with equal indifference and brevity, and the others said no more.

The next variation which their visit afforded was produced by
the entrance of the servants with cold meat, cake, and a variety
of all the entrance of servants with cold meat, cake, and a
variety of all the finest fruits in season; but this did not take
place till after many a significant look and smile from Mrs.
Annesley to Miss Darcy had been given, to remind her of her
post. There was now employment for the whole party-- for
though they could not all talk, they could all eat; and the
beautiful pyramids of grapes, nectarines, and peaches soon
collected them round the table.

While thus engaged, Elizabeth had a fair opportunity of deciding
whether she most feared or wished for the appearance of Mr.
Darcy, by the feelings which prevailed on his entering the room;
and then, though but a moment before she had believed her
wishes to predominate, she began to regret that he came.

He had been some time with Mr. Gardiner, who, with two or
three other gentlemen from the house, was engaged by the river,
and had left him only on learning that the ladies of the family
intended a visit to Georgiana that morning. No sooner did he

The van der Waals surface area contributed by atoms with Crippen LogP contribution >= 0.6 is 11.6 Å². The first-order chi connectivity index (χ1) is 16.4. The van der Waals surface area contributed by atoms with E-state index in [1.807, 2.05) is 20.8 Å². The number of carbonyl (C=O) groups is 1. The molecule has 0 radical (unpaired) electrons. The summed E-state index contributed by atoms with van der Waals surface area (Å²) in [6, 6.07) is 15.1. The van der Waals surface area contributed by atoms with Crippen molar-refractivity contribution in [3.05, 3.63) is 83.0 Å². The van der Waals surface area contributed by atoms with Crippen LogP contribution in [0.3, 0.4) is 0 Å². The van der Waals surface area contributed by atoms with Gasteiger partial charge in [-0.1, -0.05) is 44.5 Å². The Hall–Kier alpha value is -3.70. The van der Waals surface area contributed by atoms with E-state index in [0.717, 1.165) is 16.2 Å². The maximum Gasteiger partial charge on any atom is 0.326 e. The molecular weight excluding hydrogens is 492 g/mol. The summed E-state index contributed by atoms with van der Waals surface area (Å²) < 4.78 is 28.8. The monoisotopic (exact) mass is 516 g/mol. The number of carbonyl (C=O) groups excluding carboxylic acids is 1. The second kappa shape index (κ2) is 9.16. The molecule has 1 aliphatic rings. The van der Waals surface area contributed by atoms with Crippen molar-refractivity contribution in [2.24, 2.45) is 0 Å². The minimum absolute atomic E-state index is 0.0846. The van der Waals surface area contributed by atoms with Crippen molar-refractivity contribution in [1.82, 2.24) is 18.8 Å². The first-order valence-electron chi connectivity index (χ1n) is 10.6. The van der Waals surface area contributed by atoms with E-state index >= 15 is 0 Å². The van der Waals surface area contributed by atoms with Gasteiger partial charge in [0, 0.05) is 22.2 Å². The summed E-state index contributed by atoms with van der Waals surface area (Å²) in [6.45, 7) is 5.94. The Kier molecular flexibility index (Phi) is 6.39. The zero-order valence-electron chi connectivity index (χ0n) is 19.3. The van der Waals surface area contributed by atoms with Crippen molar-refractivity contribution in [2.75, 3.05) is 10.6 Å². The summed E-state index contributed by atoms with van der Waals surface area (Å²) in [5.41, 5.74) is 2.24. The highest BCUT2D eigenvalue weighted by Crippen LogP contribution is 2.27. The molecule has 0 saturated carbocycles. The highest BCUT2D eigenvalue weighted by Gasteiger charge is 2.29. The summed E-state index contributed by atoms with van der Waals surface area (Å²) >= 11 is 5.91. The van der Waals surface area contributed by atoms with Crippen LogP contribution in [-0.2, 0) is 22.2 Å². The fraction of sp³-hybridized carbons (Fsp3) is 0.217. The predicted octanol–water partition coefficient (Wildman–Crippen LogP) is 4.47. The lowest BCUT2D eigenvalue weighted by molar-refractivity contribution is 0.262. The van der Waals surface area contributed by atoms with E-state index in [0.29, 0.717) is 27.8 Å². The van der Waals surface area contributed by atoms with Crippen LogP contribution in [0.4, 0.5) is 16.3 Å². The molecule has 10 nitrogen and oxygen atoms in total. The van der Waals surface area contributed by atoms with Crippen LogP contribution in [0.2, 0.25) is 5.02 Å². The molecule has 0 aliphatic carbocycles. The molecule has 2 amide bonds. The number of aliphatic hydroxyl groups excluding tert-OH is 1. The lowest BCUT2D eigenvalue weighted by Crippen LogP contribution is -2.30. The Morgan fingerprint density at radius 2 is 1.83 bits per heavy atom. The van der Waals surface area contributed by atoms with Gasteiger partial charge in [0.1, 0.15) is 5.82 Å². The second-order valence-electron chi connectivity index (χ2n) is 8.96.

appear than Elizabeth wisely resolved to be perfectly easy and
unembarrassed; a resolution the more necessary to be made, but
perhaps not the more easily kept, because she saw that the
suspicions of the whole party were awakened against them, and
that there was scarcely an eye which did not watch his
behaviour when he first came into the room. In no countenance
was attentive curiosity so strongly marked as in Miss Bingley's,
in spite of the smiles which overspread her face whenever she
spoke to one of its objects; for jealousy had not yet made her
desperate, and her attentions to Mr. Darcy were by no means
over. Miss Darcy, on her brother's entrance, exerted herself
much more to talk, and Elizabeth saw that she was anxious for
his sister and herself to get acquainted, and forwarded as much
as possible, every attempt at conversation on either side. Miss
Bingley saw all this likewise; and, in the imprudence of anger,
took the first opportunity of saying, with sneering civility:

"Pray, Miss Eliza, are not the ----shire Militia removed from
Meryton? They must be a great loss to YOUR family."

In Darcy's presence she dared not mention Wickham's name;
but Elizabeth instantly comprehended that he was uppermost in
her thoughts; and the various recollections connected with him
gave her a moment's distress; but exerting herself vigorously to
repel the ill-natured attack, she presently answered the question